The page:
Wednesday, 8 March 2017

A budget for the Eurozone?

On 16 February 2017 the European Parliament adopted three resolutions about the future of Europe.

Bresso and Brok

The report by Mercedes Bresso and Elmar Brok for the Committee on Constitutional Affairs (AFCO), procedure 2014/2249(INI), about exploiting the possibilities within the existing treaties, led to the European Parliament resolution of 16 February 2017 on improving the functioning of the European Union building on the potential of the Lisbon Treaty P8_TA-PROV(2017)0049, which I presented in Finnish here.   


Verhofstadt
The AFCO report buy Guy Verhofstadt, procedure 2014/2248(INI), about treaty reform for a democratic and capable European Union, led to the European Parliament resolution of 16 February 2017 on possible evolutions of and adjustments to the current institutional set-up of the European Union P8_TA-PROV(2017)0048, which I presented in Swedish here, with a follow-up blog entry here.  


Böge and Berès

Reimer Böge and Pervenche Berès prepared the report for the Committee on Budgets (BUDG) and the Committee on Economic Affairs (ECON). Under the procedure file number 2015/2344(INI) you can follow the hectic pace.
The joint report A8-0038/2017 was voted in committee and tabled for the plenary on Monday, debated in plenary Tuesday and adopted by the European Parliament Thursday (16 February).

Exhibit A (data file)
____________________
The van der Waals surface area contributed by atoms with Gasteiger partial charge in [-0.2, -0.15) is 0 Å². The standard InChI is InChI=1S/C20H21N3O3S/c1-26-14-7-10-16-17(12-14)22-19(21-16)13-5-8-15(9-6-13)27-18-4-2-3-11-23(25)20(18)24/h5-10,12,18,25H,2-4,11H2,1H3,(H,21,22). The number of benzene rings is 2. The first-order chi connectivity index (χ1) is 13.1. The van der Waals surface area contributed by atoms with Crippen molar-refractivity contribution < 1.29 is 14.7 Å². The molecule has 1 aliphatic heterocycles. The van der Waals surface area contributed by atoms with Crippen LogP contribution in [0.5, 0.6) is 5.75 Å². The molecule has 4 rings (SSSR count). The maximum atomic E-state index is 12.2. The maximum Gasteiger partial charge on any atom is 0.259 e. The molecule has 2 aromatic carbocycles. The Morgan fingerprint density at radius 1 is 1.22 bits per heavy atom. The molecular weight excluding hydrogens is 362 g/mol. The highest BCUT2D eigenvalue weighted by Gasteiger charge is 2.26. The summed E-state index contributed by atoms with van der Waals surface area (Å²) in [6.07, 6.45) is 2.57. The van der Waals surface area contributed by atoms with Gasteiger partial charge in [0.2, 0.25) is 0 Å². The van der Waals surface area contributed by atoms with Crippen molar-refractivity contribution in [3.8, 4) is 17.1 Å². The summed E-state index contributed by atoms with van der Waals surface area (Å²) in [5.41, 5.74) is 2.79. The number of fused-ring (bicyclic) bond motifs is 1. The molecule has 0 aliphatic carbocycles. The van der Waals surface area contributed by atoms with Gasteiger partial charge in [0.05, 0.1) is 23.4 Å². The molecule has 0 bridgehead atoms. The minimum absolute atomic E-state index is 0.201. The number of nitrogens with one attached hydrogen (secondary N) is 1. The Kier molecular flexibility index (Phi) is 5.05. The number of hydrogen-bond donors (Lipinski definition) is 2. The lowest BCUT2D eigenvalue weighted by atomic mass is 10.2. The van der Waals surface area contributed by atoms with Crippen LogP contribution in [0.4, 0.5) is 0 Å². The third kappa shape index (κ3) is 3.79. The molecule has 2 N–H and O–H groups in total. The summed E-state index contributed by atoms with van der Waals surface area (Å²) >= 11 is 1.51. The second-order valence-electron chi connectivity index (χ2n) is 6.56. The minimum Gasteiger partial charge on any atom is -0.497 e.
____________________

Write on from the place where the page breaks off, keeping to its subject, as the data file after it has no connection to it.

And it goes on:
The report contains an informative explanatory statement about background and recent positions (pages 8-18) and a second working document about academic contributions to the debate on budgetary capacity for the Eurozone, highlighting five aspects: (1) reasons for creating a common capacity, (2) functions of the fiscal capacity, (3) possible resources for financing the capacity, (4) challenges, conditions and obstacles, (5) governance (pages 19-29).

The Committee on Constitutional Affairs delivered an opinion on legal aspects (pages  34-36) and the Committee on Budgetary Control an opinion on the necessity to establish a budgetary and fiscal capacity within the eurozone as necessary to complete the Economic and Monetary Union (EMU)(pages 38-39).  

The minority opinion by three ECR members rejected the aim totally (page 33), but the proposal was not uncontested more widely: the committee vote being 54 for, 28 against, with 6 abstentions (pages 41-42).